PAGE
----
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01/06/2019

U.S. – Syria Withdrawal: Who Loses Out?

U.S. – Syria Withdrawal: Who Loses Out?

It was a surprise decision that shook the Neoliberal establishment in Washington to its core. U.S. President Donald Trump declared Daesh defeated and the mission in Syria – accomplished. It was time to bring the troops home.

Of course there were war-hawks who were looking for a little more – i.e. regime change. These forces nearly got their way with the U.S.’ tomahawk missile targeting of Syrian government bases in 2017. The strike was even on Trump’s order, who apparently hopped onto the «deadly chemical weapons» bandwagon against Syrian President Bashar Al-Assad. It seemed that Trump’s election promises of non-intervention all went out the window.

But now, he’s done serious harm to Washington’s imperialist endeavors, infuriating Neo-liberals from inside and out of the U.S.

James «Mad Dog» Mattis led the charge in reacting to Trump’s decision. After his advice to stay in Syria repeatedly fell on deaf ears, Mattis jumped ship from his position as Secretary of Defense. His resignation letter read more like a 5 star review of imperialism – praising NATO and stressing the need to sustain «strong U.S. global influence». Though it’s really no wonder why a former U.S. Marine General nicknamed «Mad Dog» would want another opportunity for bloodshed. He’s already shocked the world with his brutal leadership style in Iraq and Afghanistan, along with statements like «have a plan to kill everybody you meet» or «it’s fun to shoot some people».

Trump’s Security Advisor John Bolton was right on board with Mattis, reportedly throwing a «livid» tantrum after hearing the news. And expectedly so – let’s not forget what Bolton said about denuclearization back when Trump was trying to see through historic peace talks with North Korea:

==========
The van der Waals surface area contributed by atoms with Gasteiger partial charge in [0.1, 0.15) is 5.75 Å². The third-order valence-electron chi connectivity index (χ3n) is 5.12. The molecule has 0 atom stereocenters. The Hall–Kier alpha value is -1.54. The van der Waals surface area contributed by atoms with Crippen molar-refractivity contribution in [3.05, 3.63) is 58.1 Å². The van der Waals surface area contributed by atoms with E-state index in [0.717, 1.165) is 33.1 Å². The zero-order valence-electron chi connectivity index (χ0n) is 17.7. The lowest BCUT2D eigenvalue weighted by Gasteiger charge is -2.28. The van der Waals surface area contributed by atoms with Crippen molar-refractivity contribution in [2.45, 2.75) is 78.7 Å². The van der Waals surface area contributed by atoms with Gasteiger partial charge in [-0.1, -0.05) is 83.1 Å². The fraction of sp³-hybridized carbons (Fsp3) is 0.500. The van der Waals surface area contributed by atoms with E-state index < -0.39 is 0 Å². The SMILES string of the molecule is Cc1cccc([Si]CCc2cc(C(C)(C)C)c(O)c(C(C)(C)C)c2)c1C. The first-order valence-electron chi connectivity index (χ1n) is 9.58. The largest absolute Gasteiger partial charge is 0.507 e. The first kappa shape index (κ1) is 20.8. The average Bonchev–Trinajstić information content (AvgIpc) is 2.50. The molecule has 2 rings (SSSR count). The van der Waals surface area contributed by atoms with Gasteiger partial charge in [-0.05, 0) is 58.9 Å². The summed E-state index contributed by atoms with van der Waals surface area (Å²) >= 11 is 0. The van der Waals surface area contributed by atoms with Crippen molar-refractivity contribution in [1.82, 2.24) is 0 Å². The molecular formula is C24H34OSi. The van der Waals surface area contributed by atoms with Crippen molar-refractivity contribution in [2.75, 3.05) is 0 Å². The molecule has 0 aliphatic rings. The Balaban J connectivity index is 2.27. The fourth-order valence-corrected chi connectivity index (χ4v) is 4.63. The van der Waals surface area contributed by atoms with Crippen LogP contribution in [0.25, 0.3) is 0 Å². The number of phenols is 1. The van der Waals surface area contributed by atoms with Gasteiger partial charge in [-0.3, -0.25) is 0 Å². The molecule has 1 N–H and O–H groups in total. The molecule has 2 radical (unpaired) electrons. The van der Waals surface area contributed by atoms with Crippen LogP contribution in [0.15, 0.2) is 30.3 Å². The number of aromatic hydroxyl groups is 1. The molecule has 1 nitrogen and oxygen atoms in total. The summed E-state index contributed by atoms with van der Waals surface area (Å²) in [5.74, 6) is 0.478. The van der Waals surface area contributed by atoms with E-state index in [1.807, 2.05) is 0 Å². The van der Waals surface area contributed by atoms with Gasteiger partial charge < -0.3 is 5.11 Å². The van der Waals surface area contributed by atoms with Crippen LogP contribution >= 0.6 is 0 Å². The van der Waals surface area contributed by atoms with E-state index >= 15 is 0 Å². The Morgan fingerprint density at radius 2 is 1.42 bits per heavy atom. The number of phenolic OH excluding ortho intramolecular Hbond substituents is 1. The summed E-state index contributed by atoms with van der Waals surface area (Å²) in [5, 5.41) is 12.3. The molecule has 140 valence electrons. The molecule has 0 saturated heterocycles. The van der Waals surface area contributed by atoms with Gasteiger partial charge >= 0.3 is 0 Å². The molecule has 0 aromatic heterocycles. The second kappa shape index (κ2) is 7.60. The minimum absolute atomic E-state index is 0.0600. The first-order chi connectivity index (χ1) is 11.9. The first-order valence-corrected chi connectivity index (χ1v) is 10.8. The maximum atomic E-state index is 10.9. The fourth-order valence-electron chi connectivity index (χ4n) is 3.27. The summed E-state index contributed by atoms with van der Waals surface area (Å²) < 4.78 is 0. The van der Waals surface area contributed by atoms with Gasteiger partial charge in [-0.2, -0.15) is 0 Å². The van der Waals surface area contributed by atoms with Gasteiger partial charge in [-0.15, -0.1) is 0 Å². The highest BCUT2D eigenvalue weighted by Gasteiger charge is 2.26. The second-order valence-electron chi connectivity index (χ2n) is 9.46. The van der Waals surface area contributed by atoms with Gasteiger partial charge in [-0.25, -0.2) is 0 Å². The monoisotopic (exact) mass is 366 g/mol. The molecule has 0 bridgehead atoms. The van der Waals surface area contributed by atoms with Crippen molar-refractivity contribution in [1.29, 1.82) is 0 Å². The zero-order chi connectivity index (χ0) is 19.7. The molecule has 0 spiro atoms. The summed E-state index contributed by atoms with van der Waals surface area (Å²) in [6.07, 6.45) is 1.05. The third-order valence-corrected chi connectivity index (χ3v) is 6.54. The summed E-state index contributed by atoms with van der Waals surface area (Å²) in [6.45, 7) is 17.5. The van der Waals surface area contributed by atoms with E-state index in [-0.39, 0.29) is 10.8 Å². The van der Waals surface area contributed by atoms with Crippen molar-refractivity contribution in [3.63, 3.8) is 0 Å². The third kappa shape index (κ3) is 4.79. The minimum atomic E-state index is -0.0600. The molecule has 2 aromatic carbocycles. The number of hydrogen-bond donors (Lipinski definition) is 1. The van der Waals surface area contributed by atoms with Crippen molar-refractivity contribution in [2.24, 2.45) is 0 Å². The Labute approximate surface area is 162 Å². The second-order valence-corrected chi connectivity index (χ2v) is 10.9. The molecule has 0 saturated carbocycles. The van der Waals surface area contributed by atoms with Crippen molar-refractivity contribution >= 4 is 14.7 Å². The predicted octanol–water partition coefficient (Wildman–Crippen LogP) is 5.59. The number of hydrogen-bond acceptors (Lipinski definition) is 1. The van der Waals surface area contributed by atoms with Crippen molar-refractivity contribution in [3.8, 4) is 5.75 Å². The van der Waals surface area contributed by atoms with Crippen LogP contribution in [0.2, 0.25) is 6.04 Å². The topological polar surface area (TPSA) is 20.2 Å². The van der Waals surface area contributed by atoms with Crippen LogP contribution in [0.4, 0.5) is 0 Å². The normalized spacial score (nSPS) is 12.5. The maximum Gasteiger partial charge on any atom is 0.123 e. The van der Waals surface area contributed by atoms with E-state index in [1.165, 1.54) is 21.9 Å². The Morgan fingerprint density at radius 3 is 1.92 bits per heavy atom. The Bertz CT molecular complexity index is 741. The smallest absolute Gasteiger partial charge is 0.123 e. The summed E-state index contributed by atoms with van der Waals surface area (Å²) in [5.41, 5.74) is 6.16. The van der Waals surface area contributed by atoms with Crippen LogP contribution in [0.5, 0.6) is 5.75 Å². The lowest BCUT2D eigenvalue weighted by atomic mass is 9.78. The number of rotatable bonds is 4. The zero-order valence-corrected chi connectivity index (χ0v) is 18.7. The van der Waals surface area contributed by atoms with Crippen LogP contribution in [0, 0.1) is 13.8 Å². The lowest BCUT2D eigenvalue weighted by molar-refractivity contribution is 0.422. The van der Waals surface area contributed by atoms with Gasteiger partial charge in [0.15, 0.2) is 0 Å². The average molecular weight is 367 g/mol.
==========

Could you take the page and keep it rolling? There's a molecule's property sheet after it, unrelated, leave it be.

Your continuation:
«We have very much in mind the Libya model from 2003, 2004. There are obviously differences. The Libyan program was much smaller, but that was basically the agreement we made.»

Unfortunately for Washington though, neither North Korea nor Syria had forgotten how the Libyan deal ended with the brutal murder of sovereign President Muammer Gaddafi.

So in typical fashion, a bunch of hawkish Republicans reacted badly to a political move towards peace. But in the U.S., as in Europe, partisan politics divided between left and right are becoming less and less significant.

We are starting to see a world divided more between imperialists and populists, both of which exist across the political spectrum. And there was certainly no shortage of liberals who came down hard on Trump’s anti-war decision. One of them was former Democratic Presidential candidate Hillary Clinton. She said the pullout is «putting our national security at grave risk», «empowering Daesh», and «playing into Russia and Iran’s hands.» And of course Hollywood liberals followed Clinton like a bunch of baby ducks. Mia Farrow tweeted that Trump is only benefitting Daesh and Putin by the world’s «failure to halt a humanitarian catastrophe».